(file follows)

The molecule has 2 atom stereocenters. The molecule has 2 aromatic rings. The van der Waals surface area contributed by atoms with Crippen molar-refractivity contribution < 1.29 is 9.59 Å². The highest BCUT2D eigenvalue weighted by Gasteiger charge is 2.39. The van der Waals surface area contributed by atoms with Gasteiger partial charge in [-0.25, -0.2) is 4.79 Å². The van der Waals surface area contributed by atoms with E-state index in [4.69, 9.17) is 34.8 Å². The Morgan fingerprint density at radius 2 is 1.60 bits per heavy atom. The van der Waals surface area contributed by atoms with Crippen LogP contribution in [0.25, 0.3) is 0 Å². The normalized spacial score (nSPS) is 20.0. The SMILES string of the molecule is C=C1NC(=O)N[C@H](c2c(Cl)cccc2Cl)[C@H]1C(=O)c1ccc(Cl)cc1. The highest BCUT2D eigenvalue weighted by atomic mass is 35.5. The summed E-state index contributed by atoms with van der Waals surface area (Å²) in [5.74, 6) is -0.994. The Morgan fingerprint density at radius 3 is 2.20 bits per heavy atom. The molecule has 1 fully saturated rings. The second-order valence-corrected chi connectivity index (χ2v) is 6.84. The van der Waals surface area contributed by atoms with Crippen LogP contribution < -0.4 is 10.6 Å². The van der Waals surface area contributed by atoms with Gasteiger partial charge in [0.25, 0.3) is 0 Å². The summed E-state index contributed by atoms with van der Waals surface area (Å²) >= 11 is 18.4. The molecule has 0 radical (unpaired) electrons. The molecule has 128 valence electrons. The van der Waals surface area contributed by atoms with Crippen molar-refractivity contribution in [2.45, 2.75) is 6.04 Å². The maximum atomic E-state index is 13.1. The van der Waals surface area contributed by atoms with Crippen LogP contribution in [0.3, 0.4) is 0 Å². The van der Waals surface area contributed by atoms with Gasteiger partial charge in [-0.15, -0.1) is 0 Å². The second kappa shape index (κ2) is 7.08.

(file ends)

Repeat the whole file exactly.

The molecule has 2 atom stereocenters. The molecule has 2 aromatic rings. The van der Waals surface area contributed by atoms with Crippen molar-refractivity contribution < 1.29 is 9.59 Å². The highest BCUT2D eigenvalue weighted by Gasteiger charge is 2.39. The van der Waals surface area contributed by atoms with Gasteiger partial charge in [-0.25, -0.2) is 4.79 Å². The van der Waals surface area contributed by atoms with E-state index in [4.69, 9.17) is 34.8 Å². The Morgan fingerprint density at radius 2 is 1.60 bits per heavy atom. The van der Waals surface area contributed by atoms with Crippen LogP contribution in [0.25, 0.3) is 0 Å². The normalized spacial score (nSPS) is 20.0. The SMILES string of the molecule is C=C1NC(=O)N[C@H](c2c(Cl)cccc2Cl)[C@H]1C(=O)c1ccc(Cl)cc1. The highest BCUT2D eigenvalue weighted by atomic mass is 35.5. The summed E-state index contributed by atoms with van der Waals surface area (Å²) in [5.74, 6) is -0.994. The Morgan fingerprint density at radius 3 is 2.20 bits per heavy atom. The molecule has 1 fully saturated rings. The second-order valence-corrected chi connectivity index (χ2v) is 6.84. The van der Waals surface area contributed by atoms with Crippen LogP contribution < -0.4 is 10.6 Å². The van der Waals surface area contributed by atoms with Gasteiger partial charge in [0.25, 0.3) is 0 Å². The summed E-state index contributed by atoms with van der Waals surface area (Å²) >= 11 is 18.4. The molecule has 0 radical (unpaired) electrons. The molecule has 128 valence electrons. The van der Waals surface area contributed by atoms with Crippen molar-refractivity contribution in [2.45, 2.75) is 6.04 Å². The maximum atomic E-state index is 13.1. The van der Waals surface area contributed by atoms with Crippen LogP contribution in [0.3, 0.4) is 0 Å². The van der Waals surface area contributed by atoms with Gasteiger partial charge in [-0.15, -0.1) is 0 Å². The second kappa shape index (κ2) is 7.08.